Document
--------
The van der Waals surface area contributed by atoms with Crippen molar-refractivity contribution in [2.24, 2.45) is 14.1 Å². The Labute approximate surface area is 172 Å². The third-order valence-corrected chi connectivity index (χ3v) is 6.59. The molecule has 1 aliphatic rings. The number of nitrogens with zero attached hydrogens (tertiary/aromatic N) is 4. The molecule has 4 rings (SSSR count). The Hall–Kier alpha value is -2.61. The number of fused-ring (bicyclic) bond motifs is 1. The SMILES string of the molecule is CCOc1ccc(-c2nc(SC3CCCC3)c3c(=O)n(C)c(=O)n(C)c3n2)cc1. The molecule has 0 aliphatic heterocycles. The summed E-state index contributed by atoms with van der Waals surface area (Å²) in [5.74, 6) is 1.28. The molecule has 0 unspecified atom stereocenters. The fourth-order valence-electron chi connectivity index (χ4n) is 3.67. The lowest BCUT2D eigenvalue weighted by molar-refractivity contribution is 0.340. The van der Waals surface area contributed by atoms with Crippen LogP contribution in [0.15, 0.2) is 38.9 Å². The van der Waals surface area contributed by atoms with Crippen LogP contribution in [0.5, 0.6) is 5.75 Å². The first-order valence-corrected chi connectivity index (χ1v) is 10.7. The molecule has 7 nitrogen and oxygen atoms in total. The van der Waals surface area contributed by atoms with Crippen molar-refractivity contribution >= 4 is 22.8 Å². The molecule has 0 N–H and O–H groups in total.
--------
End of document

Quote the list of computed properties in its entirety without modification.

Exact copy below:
The van der Waals surface area contributed by atoms with Crippen molar-refractivity contribution in [2.24, 2.45) is 14.1 Å². The Labute approximate surface area is 172 Å². The third-order valence-corrected chi connectivity index (χ3v) is 6.59. The molecule has 1 aliphatic rings. The number of nitrogens with zero attached hydrogens (tertiary/aromatic N) is 4. The molecule has 4 rings (SSSR count). The Hall–Kier alpha value is -2.61. The number of fused-ring (bicyclic) bond motifs is 1. The SMILES string of the molecule is CCOc1ccc(-c2nc(SC3CCCC3)c3c(=O)n(C)c(=O)n(C)c3n2)cc1. The molecule has 0 aliphatic heterocycles. The summed E-state index contributed by atoms with van der Waals surface area (Å²) in [5.74, 6) is 1.28. The molecule has 0 unspecified atom stereocenters. The fourth-order valence-electron chi connectivity index (χ4n) is 3.67. The lowest BCUT2D eigenvalue weighted by molar-refractivity contribution is 0.340. The van der Waals surface area contributed by atoms with Crippen LogP contribution in [0.15, 0.2) is 38.9 Å². The van der Waals surface area contributed by atoms with Crippen LogP contribution in [0.5, 0.6) is 5.75 Å². The first-order valence-corrected chi connectivity index (χ1v) is 10.7. The molecule has 7 nitrogen and oxygen atoms in total. The van der Waals surface area contributed by atoms with Crippen molar-refractivity contribution >= 4 is 22.8 Å². The molecule has 0 N–H and O–H groups in total.